Photo by mk. s on Unsplash

The forest is a constant teacher about the importance of every moment

You might do this too: in the mornings, if you have a tub, you might find a spider, a daddy long legs or some other denizen which slipped down the precipitous, slippery porcelain to the bottom of your tub. Not much food to be found down there, and no way out.

You may feel pity. I do.

Since I live in a fir forest, and like to open my doors to the world early in the mornings, I get plenty of visitors. Not their fault they're drawn to light.

So I find a light towel, and with great care I lift my visitor out and release it back into the night where food is to be found. Or it becomes food. It's a forest.

Yesterday morning I wasn't so lucky. A moth had found its way in, my bath was full of bubbles. Before I could stop its progress, it spiraled headlong into the foam.

I swiftly rescued it, still struggling, and it re-launched itself. This time, it went right into the hot water. That was the end of it.

I felt a real sadness. About a moth, right?

That reminded me of this story:

Townsville Woman Nurses Spider to Regrow Her Legs! - News - PETA Australia
What a hero to animals!

I'm not Elina. Still, as I've aged, I have tried harder to be in the world and not try to control it. I don't mind spiders and critters, for they control populations of other critters I most certainly wouldn't want around.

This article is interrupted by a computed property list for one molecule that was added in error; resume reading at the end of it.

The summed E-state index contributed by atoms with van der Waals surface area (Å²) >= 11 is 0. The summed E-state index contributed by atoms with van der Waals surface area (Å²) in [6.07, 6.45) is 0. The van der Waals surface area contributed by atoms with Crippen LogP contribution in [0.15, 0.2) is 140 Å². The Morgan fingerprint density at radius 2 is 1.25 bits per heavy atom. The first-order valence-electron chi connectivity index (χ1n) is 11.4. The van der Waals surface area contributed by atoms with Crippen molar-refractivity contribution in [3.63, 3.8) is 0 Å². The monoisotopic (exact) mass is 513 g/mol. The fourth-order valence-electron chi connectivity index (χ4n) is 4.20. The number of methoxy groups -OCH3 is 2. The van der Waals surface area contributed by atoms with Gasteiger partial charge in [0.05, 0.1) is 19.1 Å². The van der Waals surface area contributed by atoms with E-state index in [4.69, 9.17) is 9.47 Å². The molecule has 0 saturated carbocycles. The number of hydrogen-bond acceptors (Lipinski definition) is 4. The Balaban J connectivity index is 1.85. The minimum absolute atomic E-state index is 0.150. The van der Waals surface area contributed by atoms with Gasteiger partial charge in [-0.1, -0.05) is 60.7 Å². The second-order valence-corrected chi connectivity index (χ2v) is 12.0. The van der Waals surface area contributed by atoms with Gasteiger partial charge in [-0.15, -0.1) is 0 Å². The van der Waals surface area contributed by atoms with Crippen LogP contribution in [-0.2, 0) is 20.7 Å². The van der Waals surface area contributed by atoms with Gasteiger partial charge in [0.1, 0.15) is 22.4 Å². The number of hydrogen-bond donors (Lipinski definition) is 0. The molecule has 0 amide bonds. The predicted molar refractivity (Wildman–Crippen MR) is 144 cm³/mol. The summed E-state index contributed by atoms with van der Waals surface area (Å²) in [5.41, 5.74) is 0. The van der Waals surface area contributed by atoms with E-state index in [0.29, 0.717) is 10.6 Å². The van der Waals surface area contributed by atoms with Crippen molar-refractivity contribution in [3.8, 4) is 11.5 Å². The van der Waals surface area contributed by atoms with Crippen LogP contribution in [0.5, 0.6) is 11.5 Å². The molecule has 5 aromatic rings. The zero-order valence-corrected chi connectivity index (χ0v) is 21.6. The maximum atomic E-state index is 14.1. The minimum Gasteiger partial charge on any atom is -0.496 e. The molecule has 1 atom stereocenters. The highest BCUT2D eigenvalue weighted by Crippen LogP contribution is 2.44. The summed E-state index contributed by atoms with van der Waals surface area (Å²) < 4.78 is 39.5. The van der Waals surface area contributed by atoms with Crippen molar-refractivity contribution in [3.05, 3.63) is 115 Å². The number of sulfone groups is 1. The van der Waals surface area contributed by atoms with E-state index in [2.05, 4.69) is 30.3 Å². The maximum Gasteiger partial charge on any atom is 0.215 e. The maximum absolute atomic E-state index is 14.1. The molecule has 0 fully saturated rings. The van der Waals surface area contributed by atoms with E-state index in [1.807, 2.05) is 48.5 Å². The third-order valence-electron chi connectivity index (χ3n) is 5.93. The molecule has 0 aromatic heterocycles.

The moth's death spiral made me think about stories I'd read about children whose incurable medical conditions meant an extremely brief life. In those cases, the family was determined to give the child as many experiences as possible in the world before leaving it.

Nature is full of such short lives. The shortest-lived thing that we know about is the mayfly, which exists all of 24 hours, if that.

Creatures which don't question their worth just go out and live. They eat, they mate, they are in the world.

Look at what we do with ours.

Compared to some living things, our lives are also very short. The Turritopsis dohrnii, or immortal jellyfish, can revert to its juvenile state if threatened.

We do the same thing (emotionally, anyway) but it doesn't give us immortal life. It just means that we are less capable of dealing with the life we're given, and less likely to live it in full.

Whatever you're doing, whomever you are with today, I hope in all sincerity your experiences allow you to enjoy to the fullest the moments you are given. In truth, we all have short and tiny lives. But they can be so very full.

Let's make them count.

Photo by Dynamic Wang / Unsplash

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